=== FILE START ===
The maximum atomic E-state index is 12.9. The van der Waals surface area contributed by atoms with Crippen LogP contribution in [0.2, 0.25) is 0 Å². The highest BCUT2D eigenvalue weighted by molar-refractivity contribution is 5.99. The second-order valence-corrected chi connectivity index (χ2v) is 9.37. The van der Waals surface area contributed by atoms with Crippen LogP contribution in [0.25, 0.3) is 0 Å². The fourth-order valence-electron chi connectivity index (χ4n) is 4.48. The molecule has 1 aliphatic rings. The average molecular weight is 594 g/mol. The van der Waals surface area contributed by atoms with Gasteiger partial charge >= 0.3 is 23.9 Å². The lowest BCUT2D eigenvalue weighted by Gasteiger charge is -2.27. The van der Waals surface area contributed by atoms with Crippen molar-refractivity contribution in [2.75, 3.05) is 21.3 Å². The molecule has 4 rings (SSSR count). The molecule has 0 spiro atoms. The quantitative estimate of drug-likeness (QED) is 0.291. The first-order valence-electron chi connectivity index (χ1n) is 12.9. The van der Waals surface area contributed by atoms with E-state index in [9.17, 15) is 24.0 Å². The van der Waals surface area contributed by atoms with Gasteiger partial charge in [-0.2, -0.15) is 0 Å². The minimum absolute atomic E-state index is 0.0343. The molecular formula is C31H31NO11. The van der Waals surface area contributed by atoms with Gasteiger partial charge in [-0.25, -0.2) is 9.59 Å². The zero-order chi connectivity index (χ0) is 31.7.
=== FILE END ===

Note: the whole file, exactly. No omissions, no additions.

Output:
The maximum atomic E-state index is 12.9. The van der Waals surface area contributed by atoms with Crippen LogP contribution in [0.2, 0.25) is 0 Å². The highest BCUT2D eigenvalue weighted by molar-refractivity contribution is 5.99. The second-order valence-corrected chi connectivity index (χ2v) is 9.37. The van der Waals surface area contributed by atoms with Crippen LogP contribution in [0.25, 0.3) is 0 Å². The fourth-order valence-electron chi connectivity index (χ4n) is 4.48. The molecule has 1 aliphatic rings. The average molecular weight is 594 g/mol. The van der Waals surface area contributed by atoms with Gasteiger partial charge >= 0.3 is 23.9 Å². The lowest BCUT2D eigenvalue weighted by Gasteiger charge is -2.27. The van der Waals surface area contributed by atoms with Crippen molar-refractivity contribution in [2.75, 3.05) is 21.3 Å². The molecule has 4 rings (SSSR count). The molecule has 0 spiro atoms. The quantitative estimate of drug-likeness (QED) is 0.291. The first-order valence-electron chi connectivity index (χ1n) is 12.9. The van der Waals surface area contributed by atoms with E-state index in [9.17, 15) is 24.0 Å². The van der Waals surface area contributed by atoms with Gasteiger partial charge in [-0.2, -0.15) is 0 Å². The minimum absolute atomic E-state index is 0.0343. The molecular formula is C31H31NO11. The van der Waals surface area contributed by atoms with Gasteiger partial charge in [-0.25, -0.2) is 9.59 Å². The zero-order chi connectivity index (χ0) is 31.7.